Advisers, students fighting spate of adviser firings in six months
Editor’s note: This is the first of two parts. The next story will focus on strategies for developing campus educational initiatives in support of First Amendment and student voices.
By Jody Kleinberg Biehl
University at Buffalo
Three college media advisers been fired in the past six months – a spate Frank LoMonte, executive director of the Student Press Law Center, calls “one of the worst stretches I can remember.”
Cheryl Reed from Northern Michigan University, James Compton of Muscatine Community College in Iowa, and Patricia Roberts of Delta State University in Mississippi, have all lost positions as student media advisers since November.
And all of them – along with their students — are fighting back.
The cases mark the first time in almost a decade that college media advisers or students have taken legal action against university administrators for First Amendment violations, according to LoMonte.
Reed’s case is the first time LoMonte can remember in which an adviser has filed a lawsuit for wrongful discharge.
“I think we are going to get some guidance and clarity from the courts about the job security of advisers from these cases, for sure,” LoMonte said in an email. “What’s been happening at Northern Michigan and at Muscatine is such blatant cause-and-effect retaliation that I’m not even sure the schools would or could deny it. These situations present very clear choices for the courts about how much they’re willing to protect press freedom on campus, since removing a supportive adviser is one of the most effective ways to undermine freedom of the press.”
Before these lawsuits, LoMonte said he could “count on one hand” the number of lawsuits filed by college media advisers and students; most of the cases were at least 10 years ago and years apart.
No organization – not the Student Press Law Center, nor the Associated Collegiate Press nor the College Media Association – has been tracking adviser firings over the years, so there is no definitive list or way to map trends. But, LoMonte, who is often among the first to hear of a case, said only 2011-2012, when four advisers – Paul Isom, Bradley Wilson, Gayle Brown and Vanessa Curry — were fired in rapid succession, compares to the current situation.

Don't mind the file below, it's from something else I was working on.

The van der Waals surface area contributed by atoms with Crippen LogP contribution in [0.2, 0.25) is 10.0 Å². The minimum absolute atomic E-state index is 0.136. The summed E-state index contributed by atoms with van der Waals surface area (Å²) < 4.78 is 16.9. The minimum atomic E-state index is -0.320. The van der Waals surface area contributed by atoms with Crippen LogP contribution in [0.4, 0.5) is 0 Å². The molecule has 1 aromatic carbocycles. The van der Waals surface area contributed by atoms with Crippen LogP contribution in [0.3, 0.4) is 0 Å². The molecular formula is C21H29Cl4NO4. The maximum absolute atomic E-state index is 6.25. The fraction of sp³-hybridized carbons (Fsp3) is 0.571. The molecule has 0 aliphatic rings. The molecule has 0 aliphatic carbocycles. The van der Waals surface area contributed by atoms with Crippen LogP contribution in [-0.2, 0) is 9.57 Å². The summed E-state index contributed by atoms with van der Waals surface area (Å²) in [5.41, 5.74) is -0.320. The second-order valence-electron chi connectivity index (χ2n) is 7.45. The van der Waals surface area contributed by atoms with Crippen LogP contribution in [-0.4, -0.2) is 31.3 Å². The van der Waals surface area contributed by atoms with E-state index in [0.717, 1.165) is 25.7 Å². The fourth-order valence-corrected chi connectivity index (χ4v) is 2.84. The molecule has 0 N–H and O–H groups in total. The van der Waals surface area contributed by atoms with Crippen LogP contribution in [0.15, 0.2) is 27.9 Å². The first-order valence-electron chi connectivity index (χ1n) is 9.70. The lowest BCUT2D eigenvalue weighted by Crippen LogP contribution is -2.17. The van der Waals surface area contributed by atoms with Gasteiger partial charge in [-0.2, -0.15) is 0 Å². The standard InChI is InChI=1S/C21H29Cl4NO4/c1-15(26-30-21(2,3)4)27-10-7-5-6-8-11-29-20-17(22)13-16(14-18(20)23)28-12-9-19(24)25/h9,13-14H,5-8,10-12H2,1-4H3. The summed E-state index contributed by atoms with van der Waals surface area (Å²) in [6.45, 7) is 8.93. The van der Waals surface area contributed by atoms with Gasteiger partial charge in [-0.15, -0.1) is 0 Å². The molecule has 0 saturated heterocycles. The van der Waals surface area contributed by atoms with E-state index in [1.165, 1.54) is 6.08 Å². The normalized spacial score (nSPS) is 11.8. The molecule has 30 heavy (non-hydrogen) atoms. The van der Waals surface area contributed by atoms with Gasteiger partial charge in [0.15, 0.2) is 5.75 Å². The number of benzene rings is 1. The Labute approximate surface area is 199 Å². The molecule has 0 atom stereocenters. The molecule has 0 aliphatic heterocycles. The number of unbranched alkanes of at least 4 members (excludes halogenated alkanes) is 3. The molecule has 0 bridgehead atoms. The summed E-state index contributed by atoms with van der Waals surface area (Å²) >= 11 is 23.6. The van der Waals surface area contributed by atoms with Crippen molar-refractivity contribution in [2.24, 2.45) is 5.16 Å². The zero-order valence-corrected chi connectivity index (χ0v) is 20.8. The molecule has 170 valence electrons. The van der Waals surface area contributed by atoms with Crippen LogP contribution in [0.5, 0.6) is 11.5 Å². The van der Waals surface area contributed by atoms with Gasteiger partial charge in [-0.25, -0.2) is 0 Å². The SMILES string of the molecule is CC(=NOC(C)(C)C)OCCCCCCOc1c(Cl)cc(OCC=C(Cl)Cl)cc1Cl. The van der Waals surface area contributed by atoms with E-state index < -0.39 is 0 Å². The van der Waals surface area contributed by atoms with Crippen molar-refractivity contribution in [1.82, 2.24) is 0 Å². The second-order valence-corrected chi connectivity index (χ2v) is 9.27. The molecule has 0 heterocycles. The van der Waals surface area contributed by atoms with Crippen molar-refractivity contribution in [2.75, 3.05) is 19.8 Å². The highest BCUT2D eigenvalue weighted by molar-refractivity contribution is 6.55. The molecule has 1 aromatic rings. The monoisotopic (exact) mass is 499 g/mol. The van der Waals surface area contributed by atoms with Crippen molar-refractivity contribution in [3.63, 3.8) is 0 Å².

Curry’s situation was, LoMonte said, perhaps the most heart-wrenching he can remember, as she was fired just before she went into brain surgery and was left without health insurance.
He said an average year will see five or six firings, and that in a bad year, there will be seven or eight.
Spring is the most popular time for administrators to “drop the bomb,” said Chris Evans, Student Life Assistant Director for Student Media at the University of Vermont and chair of the adviser advocacy committee for College Media Association.
As CMA adviser advocacy chair, Evans, who also serves as an adviser to the Vermont Cynic and two student radio stations, receives an email when advisers complain to the CMA about treatment by administrators.
He said most years he gets four or five complaints and only some of those result in a letter of concern or a letter of censure from CMA. Most cases don’t end up as lawsuits, he said, because lawsuits can be costly and it’s often hard to prove First Amendment violations. Most often, he said, the adviser is tired of fighting a difficult administration and finds a new job and moves on.
Part of the reason no one is tracking cases of adviser dismissals is that each case is individual and often it’s often hard to tell if censorship was the cause, LoMonte said.
CMA, currently has five schools — Morgan State University, Mount St. Mary’s University, Le Moyne College and Ocean County College — on its censured list, which means CMA investigators have found evidence that administrators have violated students’ First Amendment rights and/or removed an adviser due to the content of the student newspaper. CMA began the adviser advocacy program in 1998 and has censured nine schools, Evans said.
Sadly, being censured often has little effect on a university and as such adviser advocacy has struggled to find its role, Evans said.
“Universities don’t really care about being denounced by a college media group,” he said. “It only works if it is being done in conjunction with other organizations.”